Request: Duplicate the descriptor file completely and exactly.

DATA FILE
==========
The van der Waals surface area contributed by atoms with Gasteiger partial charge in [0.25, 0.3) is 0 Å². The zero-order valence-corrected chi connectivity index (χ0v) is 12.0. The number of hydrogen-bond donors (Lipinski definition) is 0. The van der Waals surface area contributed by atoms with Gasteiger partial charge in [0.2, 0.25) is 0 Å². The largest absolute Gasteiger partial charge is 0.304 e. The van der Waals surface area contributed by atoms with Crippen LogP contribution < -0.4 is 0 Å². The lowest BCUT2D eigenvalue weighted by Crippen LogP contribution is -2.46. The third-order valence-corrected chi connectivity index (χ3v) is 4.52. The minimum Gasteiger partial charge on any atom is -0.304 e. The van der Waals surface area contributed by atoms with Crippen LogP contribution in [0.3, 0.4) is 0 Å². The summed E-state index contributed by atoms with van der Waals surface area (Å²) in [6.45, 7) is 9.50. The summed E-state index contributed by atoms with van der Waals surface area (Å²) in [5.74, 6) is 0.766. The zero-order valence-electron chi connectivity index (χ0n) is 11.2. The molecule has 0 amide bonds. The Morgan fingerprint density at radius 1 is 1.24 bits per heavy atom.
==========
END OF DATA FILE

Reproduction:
The van der Waals surface area contributed by atoms with Gasteiger partial charge in [0.25, 0.3) is 0 Å². The zero-order valence-corrected chi connectivity index (χ0v) is 12.0. The number of hydrogen-bond donors (Lipinski definition) is 0. The van der Waals surface area contributed by atoms with Gasteiger partial charge in [0.2, 0.25) is 0 Å². The largest absolute Gasteiger partial charge is 0.304 e. The van der Waals surface area contributed by atoms with Crippen LogP contribution < -0.4 is 0 Å². The lowest BCUT2D eigenvalue weighted by Crippen LogP contribution is -2.46. The third-order valence-corrected chi connectivity index (χ3v) is 4.52. The minimum Gasteiger partial charge on any atom is -0.304 e. The van der Waals surface area contributed by atoms with Crippen LogP contribution in [0.3, 0.4) is 0 Å². The summed E-state index contributed by atoms with van der Waals surface area (Å²) in [6.45, 7) is 9.50. The summed E-state index contributed by atoms with van der Waals surface area (Å²) in [5.74, 6) is 0.766. The zero-order valence-electron chi connectivity index (χ0n) is 11.2. The molecule has 0 amide bonds. The Morgan fingerprint density at radius 1 is 1.24 bits per heavy atom.